The growth of Lao and Hmong literary traditions is important for a number of personal, professional and cultural reasons. They are a great mountain ahead, and we've not even begun to reach the summit. I always bear in mind the words of Winston Churchill, who says "This is not the end. It's not even the beginning of the end. But it is perhaps, the end of a beginning."
For Hmong, there's an amazing tract before them. Every page is history, even those pages that are, for lack of a better term, 'failed' works. For the first time in 4,000 years, Hmong have an opportunity to tell their story from their own perspective in their own way. Free of censorship, political 'expedience,' the social 'ass-kissing,' if you will, that has often been required for survival within other societies.
Scholars may debate, but ultimately, until the last 50 years, there was no writing system, no works of literary art, no poems, no novels, not even a short story that was written down. This is not to say that there weren't oral works. Far from it, there's an amazing wealth of music, much of which has unfortunately been lost. You'll find no books, no manuscripts or scrolls from ages past.
So, what's written down today should be of extreme interest. Some choose to preserve the folktales and old proverbs, some want to create memoirs of the last 50 years and the war for Laos and resettling in America. Only a few are choosing to venture well beyond 'expected' territory. And we should value all of these.
This doesn't mean we check our critiques out the door. There are those whose work sells out. Whose work is mediocre or derivative. Whose work regurgitates but does not recast the story in particularly interesting ways. But, this is every writer's growth process and journey, and I think over time we've been rewarded with some very vibrant material, and with encouragement we will see even more unique work from Hmong writers. I wish there were more programs and resources to meaningfully encourage these developments and let writers consider paths as professionals.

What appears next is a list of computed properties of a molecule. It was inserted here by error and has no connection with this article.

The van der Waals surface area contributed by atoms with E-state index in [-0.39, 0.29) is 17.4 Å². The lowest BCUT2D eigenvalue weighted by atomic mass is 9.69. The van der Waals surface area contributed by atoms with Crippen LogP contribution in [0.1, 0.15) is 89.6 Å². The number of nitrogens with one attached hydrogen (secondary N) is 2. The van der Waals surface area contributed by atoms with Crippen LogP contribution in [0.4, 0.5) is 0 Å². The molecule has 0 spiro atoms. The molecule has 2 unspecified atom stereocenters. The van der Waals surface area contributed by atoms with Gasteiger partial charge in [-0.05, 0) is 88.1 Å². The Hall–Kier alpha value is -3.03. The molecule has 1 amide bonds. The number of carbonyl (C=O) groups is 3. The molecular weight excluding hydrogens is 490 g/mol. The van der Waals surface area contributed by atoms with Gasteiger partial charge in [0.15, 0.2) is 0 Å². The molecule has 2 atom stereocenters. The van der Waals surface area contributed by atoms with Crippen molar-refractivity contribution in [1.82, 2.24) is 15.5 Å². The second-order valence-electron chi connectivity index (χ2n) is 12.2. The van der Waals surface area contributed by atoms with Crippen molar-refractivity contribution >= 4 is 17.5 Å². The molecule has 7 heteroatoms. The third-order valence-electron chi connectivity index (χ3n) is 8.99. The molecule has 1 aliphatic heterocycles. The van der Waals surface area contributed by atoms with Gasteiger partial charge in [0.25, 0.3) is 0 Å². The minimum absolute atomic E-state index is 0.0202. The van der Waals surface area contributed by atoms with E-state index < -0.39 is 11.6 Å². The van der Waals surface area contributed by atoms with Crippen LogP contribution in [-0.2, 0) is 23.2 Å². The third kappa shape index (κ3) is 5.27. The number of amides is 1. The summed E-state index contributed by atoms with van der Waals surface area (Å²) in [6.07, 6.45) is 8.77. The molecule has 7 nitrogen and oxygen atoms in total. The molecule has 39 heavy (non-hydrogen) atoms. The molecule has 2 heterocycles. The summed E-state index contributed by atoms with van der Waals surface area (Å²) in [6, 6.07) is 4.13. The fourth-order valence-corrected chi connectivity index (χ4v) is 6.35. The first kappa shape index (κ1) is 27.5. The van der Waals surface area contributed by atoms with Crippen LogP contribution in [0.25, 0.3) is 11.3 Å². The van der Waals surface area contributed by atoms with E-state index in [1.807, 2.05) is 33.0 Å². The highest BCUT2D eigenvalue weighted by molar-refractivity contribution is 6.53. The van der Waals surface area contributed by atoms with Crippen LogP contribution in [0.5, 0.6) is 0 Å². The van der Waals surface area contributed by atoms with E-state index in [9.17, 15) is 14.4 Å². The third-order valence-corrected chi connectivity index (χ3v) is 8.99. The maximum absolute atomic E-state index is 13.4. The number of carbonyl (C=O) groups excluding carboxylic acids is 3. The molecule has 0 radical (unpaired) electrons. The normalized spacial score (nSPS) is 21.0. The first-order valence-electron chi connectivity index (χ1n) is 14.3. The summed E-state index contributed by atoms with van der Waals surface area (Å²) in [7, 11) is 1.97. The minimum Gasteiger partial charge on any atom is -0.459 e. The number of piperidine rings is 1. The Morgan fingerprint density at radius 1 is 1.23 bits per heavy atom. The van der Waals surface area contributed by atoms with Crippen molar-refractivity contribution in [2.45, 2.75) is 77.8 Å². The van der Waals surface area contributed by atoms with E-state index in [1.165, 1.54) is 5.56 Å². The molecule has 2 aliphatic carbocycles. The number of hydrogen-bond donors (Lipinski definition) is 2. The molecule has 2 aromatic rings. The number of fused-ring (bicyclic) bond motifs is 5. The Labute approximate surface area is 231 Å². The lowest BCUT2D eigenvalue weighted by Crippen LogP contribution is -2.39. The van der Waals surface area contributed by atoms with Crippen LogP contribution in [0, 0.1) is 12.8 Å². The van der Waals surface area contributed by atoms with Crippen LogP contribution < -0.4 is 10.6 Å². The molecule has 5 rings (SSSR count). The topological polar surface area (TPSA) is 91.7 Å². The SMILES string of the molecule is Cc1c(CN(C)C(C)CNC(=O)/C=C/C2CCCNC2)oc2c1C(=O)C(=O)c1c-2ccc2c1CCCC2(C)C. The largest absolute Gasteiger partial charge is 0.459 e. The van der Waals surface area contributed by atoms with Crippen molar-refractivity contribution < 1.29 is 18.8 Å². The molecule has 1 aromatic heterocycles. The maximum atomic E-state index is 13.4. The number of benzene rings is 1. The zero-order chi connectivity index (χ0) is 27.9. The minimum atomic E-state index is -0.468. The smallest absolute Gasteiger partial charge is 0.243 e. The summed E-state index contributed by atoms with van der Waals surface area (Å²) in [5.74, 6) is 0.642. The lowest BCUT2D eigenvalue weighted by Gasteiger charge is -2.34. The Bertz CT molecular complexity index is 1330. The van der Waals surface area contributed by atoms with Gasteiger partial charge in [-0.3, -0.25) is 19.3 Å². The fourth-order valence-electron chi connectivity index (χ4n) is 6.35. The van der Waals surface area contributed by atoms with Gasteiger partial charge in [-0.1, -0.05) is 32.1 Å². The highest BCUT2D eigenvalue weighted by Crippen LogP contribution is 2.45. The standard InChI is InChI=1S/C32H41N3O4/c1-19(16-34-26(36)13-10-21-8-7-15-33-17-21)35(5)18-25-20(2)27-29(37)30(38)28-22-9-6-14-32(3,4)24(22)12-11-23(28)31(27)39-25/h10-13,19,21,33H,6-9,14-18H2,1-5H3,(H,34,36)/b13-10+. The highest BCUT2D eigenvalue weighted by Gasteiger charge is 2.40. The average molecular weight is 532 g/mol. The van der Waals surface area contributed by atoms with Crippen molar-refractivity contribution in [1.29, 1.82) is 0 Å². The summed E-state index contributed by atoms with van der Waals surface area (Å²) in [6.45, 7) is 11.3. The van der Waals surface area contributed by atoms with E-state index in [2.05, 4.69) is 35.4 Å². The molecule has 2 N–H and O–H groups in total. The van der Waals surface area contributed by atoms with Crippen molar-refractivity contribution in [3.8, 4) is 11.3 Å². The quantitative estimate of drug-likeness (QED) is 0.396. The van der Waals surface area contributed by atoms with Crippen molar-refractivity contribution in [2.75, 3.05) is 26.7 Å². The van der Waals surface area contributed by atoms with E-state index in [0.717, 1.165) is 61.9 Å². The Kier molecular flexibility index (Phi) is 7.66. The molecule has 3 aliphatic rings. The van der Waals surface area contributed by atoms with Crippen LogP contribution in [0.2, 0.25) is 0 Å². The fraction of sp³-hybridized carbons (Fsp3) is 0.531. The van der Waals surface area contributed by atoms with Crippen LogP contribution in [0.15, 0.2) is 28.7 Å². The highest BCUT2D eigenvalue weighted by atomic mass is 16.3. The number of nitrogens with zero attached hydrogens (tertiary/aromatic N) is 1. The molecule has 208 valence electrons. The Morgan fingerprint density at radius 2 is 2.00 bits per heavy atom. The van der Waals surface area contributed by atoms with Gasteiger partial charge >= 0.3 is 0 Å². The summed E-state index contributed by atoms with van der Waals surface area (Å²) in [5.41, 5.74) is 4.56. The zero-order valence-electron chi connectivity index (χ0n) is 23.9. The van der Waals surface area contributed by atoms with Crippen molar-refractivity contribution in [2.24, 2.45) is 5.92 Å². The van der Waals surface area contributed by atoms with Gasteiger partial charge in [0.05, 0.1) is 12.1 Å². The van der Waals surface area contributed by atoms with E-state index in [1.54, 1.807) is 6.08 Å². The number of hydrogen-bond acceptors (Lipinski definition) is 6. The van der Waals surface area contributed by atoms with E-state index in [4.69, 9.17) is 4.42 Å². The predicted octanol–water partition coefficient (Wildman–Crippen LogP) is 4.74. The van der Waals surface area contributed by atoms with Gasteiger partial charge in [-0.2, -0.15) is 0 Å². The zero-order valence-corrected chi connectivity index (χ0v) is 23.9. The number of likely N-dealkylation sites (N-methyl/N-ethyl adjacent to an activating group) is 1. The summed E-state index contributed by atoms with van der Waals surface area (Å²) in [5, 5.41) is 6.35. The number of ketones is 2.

But, like the hard stone of the old Lao mountains that can be made to flourish, perhaps what's meaningful is what emerges in spite of the excessively harsh literary conditions Hmong and Lao writers face.
For Lao writers, I see the role as essential to the continuing growth and definition of Lao culture. There was a time when literature and poetry were considered more valuable to the Lao than even academia. Not everyone could go to school, but the arts helped level the playing field and united the country. There's a fine tradition to uphold, with work that caters to some distinctively Lao sensibilities and preferences.
People can be governed by laws, but under the healthiest of conditions they -choose- to be a people because of the arts and what the arts create: The conversations, the expressions of shared and personal dreams and hopes. We may not know the implications of Section II, Paragraph 6, Line 2 of a particular legal code, but we can appreciate the story of Sithong and Manola or Nerakhoon at whatever level works for us.
Nearly 35 years since the end of the war in 1975, Lao literature is in its most curious state. Desired but difficult to come by. Experimenting and transforming. Full of potential, but clearly in a zone of crisis if we cannot begin a meaningful resurgence, interest and commitment to literary excellence AND literary risk.
At the very least, bad writing produces bad entertainment. But bad writing also creates stagnant cultures and we don't have to have that.